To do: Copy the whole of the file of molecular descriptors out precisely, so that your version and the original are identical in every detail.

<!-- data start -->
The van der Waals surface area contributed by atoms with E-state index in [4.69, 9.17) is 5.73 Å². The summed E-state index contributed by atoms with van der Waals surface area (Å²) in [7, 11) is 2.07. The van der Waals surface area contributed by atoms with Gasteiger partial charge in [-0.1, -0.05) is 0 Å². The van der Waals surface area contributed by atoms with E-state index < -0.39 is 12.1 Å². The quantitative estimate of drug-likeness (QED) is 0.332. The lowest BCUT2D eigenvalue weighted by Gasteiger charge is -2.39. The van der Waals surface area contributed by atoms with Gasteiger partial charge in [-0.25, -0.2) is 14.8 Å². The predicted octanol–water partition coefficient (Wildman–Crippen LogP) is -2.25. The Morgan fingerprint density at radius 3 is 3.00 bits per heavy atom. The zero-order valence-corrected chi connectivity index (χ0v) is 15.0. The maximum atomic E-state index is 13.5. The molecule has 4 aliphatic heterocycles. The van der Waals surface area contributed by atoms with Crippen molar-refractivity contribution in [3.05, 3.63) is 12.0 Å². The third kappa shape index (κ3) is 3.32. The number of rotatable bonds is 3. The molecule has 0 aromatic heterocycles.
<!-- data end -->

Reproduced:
The van der Waals surface area contributed by atoms with E-state index in [4.69, 9.17) is 5.73 Å². The summed E-state index contributed by atoms with van der Waals surface area (Å²) in [7, 11) is 2.07. The van der Waals surface area contributed by atoms with Gasteiger partial charge in [-0.1, -0.05) is 0 Å². The van der Waals surface area contributed by atoms with E-state index < -0.39 is 12.1 Å². The quantitative estimate of drug-likeness (QED) is 0.332. The lowest BCUT2D eigenvalue weighted by Gasteiger charge is -2.39. The van der Waals surface area contributed by atoms with Gasteiger partial charge in [-0.25, -0.2) is 14.8 Å². The predicted octanol–water partition coefficient (Wildman–Crippen LogP) is -2.25. The Morgan fingerprint density at radius 3 is 3.00 bits per heavy atom. The zero-order valence-corrected chi connectivity index (χ0v) is 15.0. The maximum atomic E-state index is 13.5. The molecule has 4 aliphatic heterocycles. The van der Waals surface area contributed by atoms with Crippen molar-refractivity contribution in [3.05, 3.63) is 12.0 Å². The third kappa shape index (κ3) is 3.32. The number of rotatable bonds is 3. The molecule has 0 aromatic heterocycles.